Astrology. It's cobblers isn't it? But, like so much with that touch of the mystical, it all sounds so gorgeously seductive. And so we start with an astrologicial reading over Four Tet's unique sound. Kicking off with an eleven minute, primarily instrumental track is a pretty brave choice. But it works. And it's one of those endless funky electronically induced jazzy jams that feels spontaneous, despite no doubt being tweaked to perfection for hours in ProTools. The breakdown drops out and then it bleeps and squelches and burbles to the conclusion. It's a good start...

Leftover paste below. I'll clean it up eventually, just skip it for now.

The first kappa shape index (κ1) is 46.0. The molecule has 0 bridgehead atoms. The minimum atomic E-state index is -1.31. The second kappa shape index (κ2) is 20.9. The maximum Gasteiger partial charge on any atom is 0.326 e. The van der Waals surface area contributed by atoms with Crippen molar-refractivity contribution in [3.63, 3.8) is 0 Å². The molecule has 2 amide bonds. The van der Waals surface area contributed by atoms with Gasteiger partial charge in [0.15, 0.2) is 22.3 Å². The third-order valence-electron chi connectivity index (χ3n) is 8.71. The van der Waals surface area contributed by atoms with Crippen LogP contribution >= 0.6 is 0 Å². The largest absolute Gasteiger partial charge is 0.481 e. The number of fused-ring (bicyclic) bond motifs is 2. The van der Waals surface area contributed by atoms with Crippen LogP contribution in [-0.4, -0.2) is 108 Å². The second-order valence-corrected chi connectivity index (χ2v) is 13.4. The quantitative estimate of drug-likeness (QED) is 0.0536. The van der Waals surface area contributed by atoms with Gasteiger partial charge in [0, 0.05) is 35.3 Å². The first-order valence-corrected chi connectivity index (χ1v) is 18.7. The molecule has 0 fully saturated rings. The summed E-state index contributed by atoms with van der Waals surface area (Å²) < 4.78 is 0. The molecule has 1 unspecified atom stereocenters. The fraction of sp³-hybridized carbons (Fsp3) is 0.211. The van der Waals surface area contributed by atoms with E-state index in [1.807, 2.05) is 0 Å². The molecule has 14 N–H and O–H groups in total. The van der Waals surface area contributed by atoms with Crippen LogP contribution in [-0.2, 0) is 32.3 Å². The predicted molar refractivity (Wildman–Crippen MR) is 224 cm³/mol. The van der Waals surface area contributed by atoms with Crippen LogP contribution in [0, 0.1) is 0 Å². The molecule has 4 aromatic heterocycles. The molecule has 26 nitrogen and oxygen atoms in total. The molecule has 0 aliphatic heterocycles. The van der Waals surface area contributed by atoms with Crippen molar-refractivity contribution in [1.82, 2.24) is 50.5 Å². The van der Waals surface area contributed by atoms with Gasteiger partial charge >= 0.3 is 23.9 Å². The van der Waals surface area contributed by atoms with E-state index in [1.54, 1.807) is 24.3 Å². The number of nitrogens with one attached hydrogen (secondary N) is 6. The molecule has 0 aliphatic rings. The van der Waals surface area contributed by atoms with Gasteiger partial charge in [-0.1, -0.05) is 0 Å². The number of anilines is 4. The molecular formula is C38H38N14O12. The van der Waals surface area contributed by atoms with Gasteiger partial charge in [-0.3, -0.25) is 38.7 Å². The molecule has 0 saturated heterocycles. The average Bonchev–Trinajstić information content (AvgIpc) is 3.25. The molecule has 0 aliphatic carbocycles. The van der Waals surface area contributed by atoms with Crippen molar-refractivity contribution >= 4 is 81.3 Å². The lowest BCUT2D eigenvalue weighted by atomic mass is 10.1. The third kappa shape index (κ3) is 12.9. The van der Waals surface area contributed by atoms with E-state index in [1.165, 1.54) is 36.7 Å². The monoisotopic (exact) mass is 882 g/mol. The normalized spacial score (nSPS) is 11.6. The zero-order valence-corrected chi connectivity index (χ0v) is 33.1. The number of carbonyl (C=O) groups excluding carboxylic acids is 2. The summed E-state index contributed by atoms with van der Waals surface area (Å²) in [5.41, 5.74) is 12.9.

2. Malcolm Middleton - 'Fight Like The Night' (3:35)
I know Steve's been trying to turn me onto to Mr Middleton for a while. And without completely succumbing, I've always enjoyed what I've heard. This is sublime, and gets better and better with every listen. Sweet female vocals contrasting with Malcolm's Scottish burr. The call and response verses lead to a magical chorus. I really like this song! Was the title choice a deliberate pun on my name, I wonder? Let's get him to Christmas number one people!
3. Do Make Say Think - 'The Universe!' (4:58)
Rocking instrumental noise! Kind of like Mogwai. With more brass. Which is something you don't get to say every day. Hard to expand beyond that with an instrumental, but it's intense and frantic in an exciting way that's hard to pin down.
4. Caribou - 'Melody Day' (4:39)